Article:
Answer: The 3-D is up to the movie producers -- again, Iron Man is cited. Regarding Marvel's current deal with Paramount -- Disney will respect that as the right thing to do and the right thing legally. Over time, it will probably be more attractive for Disney to be the sole distributor -- it reduces costs, and they'll be more aligned with Marvel even beyond the financial motive that Paramount has.

Question: Pixar and Marvel... cross-pollination?

Answer: John Lasseter met with Marvel executives fairly recently. They got pretty excited pretty fast -- they told them to slow down. There's definitely opportunity -- probably not co-branding, but talents and enthusiasms working together on all the different opportunities. Put a bunch of people like that in a room, and sparks will fly.

* 10:45 ET

Question: Bad Bug's Life/Spider-Man joke. Consumer products question. Do you think Disney's leverage with retail distributors will help Marvel-related products? Second question -- movies that aren't in production yet, which management teams will produce those films?

Answer: That kind of synergy is one of those things that people are excited about. On the studio front, they believe in their studio people but also think that Marvel knows their stuff. In their research, they're continuing to be impressed. Creative and business perspective. "Smartly, diligently, and carefully." If it ain't broke... good group of people.

Another person steps in: They don't have direct relationship in certain markets... Disney sure has that infrastructure in place. There's an opportunity to more broadly expose and develop these companies.

Question: Which companies come to mind?

Answer: They have relationships with some but not all of them -- they're at a lesser point than Disney in this regard.

Question: Share repurchase activity -- have you come out of the market and oh my god I have no idea what he's talking about. He asks to be walked through 2010. When do Sony, Fox and Paramount agreements retire?

* 10:50 ET

Answer: On amortization, generally speaking during an acquisition that will be spread out amongst the various efforts? As the conversations became more serious, they paused for some reason. On the current arrangements, they don't want to go into detail -- 1) the deal hasn't closed yet, 2) they expect to keep many deals alive past then, 3) paramount deal is five more pictures approximately.

Question: First, was there a competing bid? Second, will Marvel Films operate separately?

Answer: The deal came about because of mutual admiration. Bob Iger reached out to Ike Perlmutter a few months ago. They see each other as complimentary to what the other does. As to the second, they believe in the creative team and they don't see upsetting that apple cart.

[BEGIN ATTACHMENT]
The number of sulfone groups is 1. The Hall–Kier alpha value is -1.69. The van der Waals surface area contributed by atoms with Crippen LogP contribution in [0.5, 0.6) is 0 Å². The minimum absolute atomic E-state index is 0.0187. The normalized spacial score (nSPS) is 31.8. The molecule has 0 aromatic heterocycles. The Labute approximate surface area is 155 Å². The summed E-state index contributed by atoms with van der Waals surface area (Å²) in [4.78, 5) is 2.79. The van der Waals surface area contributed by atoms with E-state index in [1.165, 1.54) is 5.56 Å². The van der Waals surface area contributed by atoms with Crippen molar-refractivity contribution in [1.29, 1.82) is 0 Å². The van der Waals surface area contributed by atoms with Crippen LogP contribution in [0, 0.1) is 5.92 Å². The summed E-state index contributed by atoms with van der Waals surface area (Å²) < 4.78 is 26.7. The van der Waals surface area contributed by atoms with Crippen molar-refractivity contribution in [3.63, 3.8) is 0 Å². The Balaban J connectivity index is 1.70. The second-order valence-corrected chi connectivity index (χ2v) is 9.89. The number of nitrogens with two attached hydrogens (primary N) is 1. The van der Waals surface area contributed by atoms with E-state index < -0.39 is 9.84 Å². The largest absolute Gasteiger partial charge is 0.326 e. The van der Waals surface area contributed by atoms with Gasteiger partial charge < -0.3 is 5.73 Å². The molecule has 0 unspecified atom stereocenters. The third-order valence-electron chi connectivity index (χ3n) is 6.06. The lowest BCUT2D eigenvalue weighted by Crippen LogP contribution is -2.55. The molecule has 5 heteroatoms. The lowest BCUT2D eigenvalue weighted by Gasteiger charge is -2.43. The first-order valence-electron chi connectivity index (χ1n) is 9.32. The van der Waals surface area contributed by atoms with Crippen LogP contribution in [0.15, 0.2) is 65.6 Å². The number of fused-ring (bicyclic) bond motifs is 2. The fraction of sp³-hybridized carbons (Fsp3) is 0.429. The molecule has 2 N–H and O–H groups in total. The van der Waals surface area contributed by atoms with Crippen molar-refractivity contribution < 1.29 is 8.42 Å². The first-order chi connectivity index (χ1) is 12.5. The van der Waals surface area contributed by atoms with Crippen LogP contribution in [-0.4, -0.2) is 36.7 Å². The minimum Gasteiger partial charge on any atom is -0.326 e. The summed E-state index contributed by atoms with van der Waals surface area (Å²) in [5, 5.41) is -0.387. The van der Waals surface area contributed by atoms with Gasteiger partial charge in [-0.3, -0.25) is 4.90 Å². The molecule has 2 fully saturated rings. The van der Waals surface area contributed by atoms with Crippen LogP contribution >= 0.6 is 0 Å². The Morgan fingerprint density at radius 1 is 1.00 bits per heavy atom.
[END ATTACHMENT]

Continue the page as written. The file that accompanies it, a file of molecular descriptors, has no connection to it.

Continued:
Answer: They haven't looked at the real estate questions, but they don't anticipate moving the studio from Manhattan Beach.

Question: In Disney's fiscal 2010, they'll only have 1Q of Iron Man 2, and then they won't have a ton of profit from Thor and Captain America because of release dates.

Answer: They've counted on that.

Question: Are there benefits for Disney in the comic book marketplace?

Answer: We have a robust children's publishing business. They have a successful comic book business. They will look to broaden both companies' presence in publishing. There are possibilities there.

* 10:55 ET

Question: Praise for secrecy. Does it mark a shift away from Disney-branded deals (for Bob)? Second, there are differences from Pixar in terms of public valuation -- how do you figure the differences?

Answer (Bob): Focusing a lot on Disney because returns have been compelling vs. non-Disney branded business. But this has made them appreciate brands in general in increasingly competitive world marketplace. The Marvel brand and its characters are somewhat like the Disney brand and its characters. Not only is there growth for Marvel as Marvel, but Disney opportunities for Marvel -- the parks, the TV channels. The goal is not to rebrand Marvel as Marvel/Disney, but to grow it as Marvel.

Answer (Tom): Sometimes you can't avoid paying premium prices. They're in a strong position -- they didn't have to do this deal and neither did we. But it was beneficial. Premium company, premium assets = a full and fair price. They're confident that the benefits will create value for shareholders. Win/win.

Question: More value in relation to peak valuations or overall?

Answer: He wouldn't try to compare one deal to another like that. Pixar he thought was worth more as part of Disney and made Disney more valueable, so it will be with Marvel.

* 11:00 ET

Final Question: First, the film financing deal is collateralized by intellectual property -- how has that been impacted? Second, there's probably no company that Disney couldn't enhance -- why Marvel? What drove this particular deal? When did this become an imperative and what need does it fulfill.